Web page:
The temperatures dropped this past week and remained below freezing until today when it warmed up to just above. With the colder temperatures the smaller lakes, and ponds have frozen over. As soon as the ponds iced over, the methane produced by decomposing organic material in the mud at the bottom could no longer escape and started pooling on the underside of the new formed ice. As the ice thickens and pushes down into the water below it surrounds and encapsulates the bubbles. As methane production and ice growth continue, amazing formations can and are created.
This week I also noticed that the further from the surface the larger the bubbles that form. I theorize that the deeper the ice moves into the water, the slower it’s growth as the older ice insulates the water below from the cold. As the ice growth slows, there is more time for methane to gather and the bubbles that form are larger before being encapsulated.
Over the past week the bubbles that I’ve found forming on a small pond near the community gardens here in Fairbanks have been amazing. In this collection are some of the best images I’ve taken starting on 10.14.19. Instead of embedding the images into a stand alone blog, I’ve created a gallery as I am planning on adding to this group throughout the winter. At least until we have a coating of snow, the formation of methane bubbles will continue to be visible and readily available to photograph.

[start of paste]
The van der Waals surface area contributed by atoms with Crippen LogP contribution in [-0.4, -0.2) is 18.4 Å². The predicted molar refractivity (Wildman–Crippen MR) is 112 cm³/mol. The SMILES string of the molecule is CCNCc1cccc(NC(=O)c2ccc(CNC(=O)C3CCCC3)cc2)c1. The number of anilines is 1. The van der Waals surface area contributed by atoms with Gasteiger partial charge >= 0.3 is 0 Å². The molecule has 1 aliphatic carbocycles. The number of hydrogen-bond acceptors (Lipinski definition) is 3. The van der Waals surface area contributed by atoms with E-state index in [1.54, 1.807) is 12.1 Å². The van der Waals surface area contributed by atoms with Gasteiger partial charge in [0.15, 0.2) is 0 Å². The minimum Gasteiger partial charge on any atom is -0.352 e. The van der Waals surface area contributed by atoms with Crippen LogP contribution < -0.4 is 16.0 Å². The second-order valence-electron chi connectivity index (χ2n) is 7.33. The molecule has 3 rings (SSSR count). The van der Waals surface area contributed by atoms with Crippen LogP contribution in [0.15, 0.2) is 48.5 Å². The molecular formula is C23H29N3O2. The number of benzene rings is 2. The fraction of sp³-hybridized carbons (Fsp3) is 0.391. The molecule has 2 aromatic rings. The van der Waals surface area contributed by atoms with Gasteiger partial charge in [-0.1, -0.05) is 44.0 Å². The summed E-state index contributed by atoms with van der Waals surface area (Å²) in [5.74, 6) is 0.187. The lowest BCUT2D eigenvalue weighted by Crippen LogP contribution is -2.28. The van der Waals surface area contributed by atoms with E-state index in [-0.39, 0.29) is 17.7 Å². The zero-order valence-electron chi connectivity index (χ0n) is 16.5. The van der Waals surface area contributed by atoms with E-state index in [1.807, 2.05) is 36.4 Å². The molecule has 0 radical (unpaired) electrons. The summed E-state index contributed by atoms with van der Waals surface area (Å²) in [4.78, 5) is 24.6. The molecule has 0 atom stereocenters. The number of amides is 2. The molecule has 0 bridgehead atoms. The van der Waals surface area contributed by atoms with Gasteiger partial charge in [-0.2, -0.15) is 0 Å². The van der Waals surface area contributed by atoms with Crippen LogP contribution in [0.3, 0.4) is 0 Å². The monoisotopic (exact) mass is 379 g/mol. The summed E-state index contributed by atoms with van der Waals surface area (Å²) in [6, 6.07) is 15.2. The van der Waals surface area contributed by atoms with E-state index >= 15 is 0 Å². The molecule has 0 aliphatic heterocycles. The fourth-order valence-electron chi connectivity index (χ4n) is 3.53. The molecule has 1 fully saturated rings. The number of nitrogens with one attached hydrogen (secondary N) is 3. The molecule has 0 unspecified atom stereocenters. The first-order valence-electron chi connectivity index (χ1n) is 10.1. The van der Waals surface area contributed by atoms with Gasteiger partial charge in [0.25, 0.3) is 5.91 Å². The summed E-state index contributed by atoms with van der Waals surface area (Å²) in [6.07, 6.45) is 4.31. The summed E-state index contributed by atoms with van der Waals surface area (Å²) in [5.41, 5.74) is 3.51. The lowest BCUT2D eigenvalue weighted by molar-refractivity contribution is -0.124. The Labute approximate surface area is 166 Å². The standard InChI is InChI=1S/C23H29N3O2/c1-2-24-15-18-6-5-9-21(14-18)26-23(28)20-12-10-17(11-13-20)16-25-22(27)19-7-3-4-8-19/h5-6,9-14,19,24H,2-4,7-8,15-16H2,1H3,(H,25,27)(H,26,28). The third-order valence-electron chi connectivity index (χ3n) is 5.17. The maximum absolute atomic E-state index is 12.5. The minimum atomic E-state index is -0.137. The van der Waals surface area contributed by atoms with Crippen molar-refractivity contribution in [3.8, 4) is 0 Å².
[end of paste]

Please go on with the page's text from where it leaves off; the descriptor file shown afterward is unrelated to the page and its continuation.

Last winter I knew the bubbles were in the ice of the ponds and laskes I was exploring, but we had snow very soon after the ice formed and photographing them became much more difficult. It was easy to find bubbles even with the snow, but to find interesting compositions not so much. Also without snow the surface of the ice is perfectly clear and smooth, but that also changes with the falling snow. For as long as the snow holds off I will use the time I have to photograph as many of these formations as I can and add to this gallery.